Words Steffi Marth
Photography Nathan Hughes
Riding in the footsteps of the Austrian, Italian and Swiss mountain heroes of the First World War.
The First World War saw two armies, the Imperial Austro-Hungarian Kaiserjäger and the Italian Alpini, pitched into combat with the mission to protect their land whatever the costs. After the declaration of war on 23rd May 1915, both armies made their way up to the war lines of the highest pass in the European Alps, ready to face each other on the mountain. ‘Conquer the peaks and you conquer the valleys below,’ the commanders of both sides were convinced. Even this stunning and serene high-alpine landscape in excess of a staggering 3,000m would not be so lucky as to escape the cruelty of those times.
From one day to the next, former friends of hiking, hunting and climbing would be forced to square up to each other and take aim. Friendships of leisure, trade and tourism, the good life in the mountains, were put in sudden mortal danger. At least there was good news: the confrontation would be short as the enemy would be quickly defeated. This was, unfortunately, a message welcomed by both sides. The reality was, of course, quite different and the two dogged sets of troops became stuck in a brutal stalemate in a steep and treacherous icy hell for three long years. One thousand soldiers would lose their lives by bullet, sickness, avalanche and freezing temperatures in the high alpine.
The harsh buzz of my phone alarm at 5am sharp stirs me from an uneasy sleep. A tough climb, half on the pedals, half hikeabike in the freezing dark awaits, albeit after a life-saving shuttle through some 48 giddying hairpin bends. Stilfserjoch, aka the Stelvio Pass, is the second highest in the entire Alps and it spirals up the rock-strewn slopes like Europe’s answer to the Great Wall of China. With the arrival of sunrise I need to be 3,000m metres up on the Dreisprachenspitze (Three Language Peak) with our local area expert Siegi Weisenhorn, photographer Nathan Hughes, and fellow riders Oscar Harnstrom of Sweden and Italian Lorenzo Suding.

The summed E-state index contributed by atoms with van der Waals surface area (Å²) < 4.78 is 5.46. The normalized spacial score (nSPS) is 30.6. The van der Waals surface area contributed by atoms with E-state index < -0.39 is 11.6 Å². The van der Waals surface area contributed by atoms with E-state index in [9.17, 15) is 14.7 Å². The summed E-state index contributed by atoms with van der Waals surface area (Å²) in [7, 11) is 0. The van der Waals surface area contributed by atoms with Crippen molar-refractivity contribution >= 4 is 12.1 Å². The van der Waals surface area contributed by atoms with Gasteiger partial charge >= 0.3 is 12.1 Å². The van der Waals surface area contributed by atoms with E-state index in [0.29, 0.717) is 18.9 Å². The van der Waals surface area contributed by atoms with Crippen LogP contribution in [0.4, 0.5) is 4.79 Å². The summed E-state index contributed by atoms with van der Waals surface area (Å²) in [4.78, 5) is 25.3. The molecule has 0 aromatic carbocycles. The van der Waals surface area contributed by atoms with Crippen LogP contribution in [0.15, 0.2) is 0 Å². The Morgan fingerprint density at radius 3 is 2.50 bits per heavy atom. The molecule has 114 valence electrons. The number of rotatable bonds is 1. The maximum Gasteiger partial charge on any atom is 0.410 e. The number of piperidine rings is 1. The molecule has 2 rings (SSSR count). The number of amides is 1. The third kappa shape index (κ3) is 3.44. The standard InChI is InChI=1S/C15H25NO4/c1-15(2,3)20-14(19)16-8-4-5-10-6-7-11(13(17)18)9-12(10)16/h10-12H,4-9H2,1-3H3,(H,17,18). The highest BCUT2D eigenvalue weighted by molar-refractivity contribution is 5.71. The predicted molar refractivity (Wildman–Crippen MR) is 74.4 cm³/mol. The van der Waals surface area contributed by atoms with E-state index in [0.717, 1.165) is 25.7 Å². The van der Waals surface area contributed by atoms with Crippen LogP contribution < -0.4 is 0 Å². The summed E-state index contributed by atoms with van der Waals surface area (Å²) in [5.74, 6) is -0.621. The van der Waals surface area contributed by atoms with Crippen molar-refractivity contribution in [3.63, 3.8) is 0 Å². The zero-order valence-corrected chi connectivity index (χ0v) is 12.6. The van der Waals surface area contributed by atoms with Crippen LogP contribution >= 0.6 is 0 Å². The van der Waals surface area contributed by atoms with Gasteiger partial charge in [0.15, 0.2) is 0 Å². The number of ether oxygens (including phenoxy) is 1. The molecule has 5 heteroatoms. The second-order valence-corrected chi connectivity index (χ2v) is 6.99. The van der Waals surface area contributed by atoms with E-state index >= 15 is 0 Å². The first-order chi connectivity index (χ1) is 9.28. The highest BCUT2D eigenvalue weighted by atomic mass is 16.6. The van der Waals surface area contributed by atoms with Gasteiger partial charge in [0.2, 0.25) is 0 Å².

Without breakfast, we load up as quietly as possible outside our hotel and begin an arduous commute of what feels like a thousand turns. Siegi is a well-known bike pioneer here in South Tyrol, and he uses the time to explain the cruel, but fascinating history of the mountains we are about to experience by bike, one full century after the outbreak of war. The fight to control my churning stomach soon merges with the horrifying thought of stepping outside into -7°C blackness and having to hike my Trek up the remaining 200 vertical metres to the trailhead of the famous Goldsee Trail. I swallow hard and tell myself I’ve got it good, at least the only person shooting me today will be a photographer.
Finally at the top, blacks turned to blues and blues became purples and pinks above the heavily snow-capped peaks, before the sun finally cracked above the towering mountaintops and it was time to ride. With meltwater spitting up at our faces and the golden rays of first light, looking far warmer than they felt, we snaked across winding ledges and axle-width tracks above hundreds of metres of scree.
Considering the amount of exposed rock, the trail was surprisingly smooth, forming a ribbon of hardpack dirt. And this early in the morning we could push to find the flow without having to slow down for anyone on foot. The glacial scenery was breathtaking, ‘epic-redefining’ you could say. Today the supply routes and trenches of this South Tyrolean battleground still scar the terrain and we now had the chance to explore on two wheels and to wonder how it was to survive in those war-torn times. Even after decades of erosion and exposure we were passing tangles of rusty barbed wire, trenches and incredibly preserved walls and relics of the war. It’s still so easy to imagine the soldiers waiting in position in the stabbing cold here on the side of the Kaiserjäger army – what we today call the South Tyrol.
For the afternoon, Siegi plans a relocation with a visit to the former Italian Alpini soldiers’ position. It’s not easy to access and even after an extended Italian lunch break in Bormio with a Spanish twist (aka a short siesta on the padded benches of the restaurant) we are struggling to catch our breath as the terrain steepens and roughens once again. Grinding out the last metres of discernible trail, we surrender and resort to hiking with bikes on our shoulders and suck in as much of the surrounding oxygen as possible.
Nathan wants to shoot us on a brief descent charging across scree and patches of snow with the emerging moon behind us. As the snow and gravel explodes from under our bikes we’re quickly reminded how lucky we are to be here running wild and free in the mountains.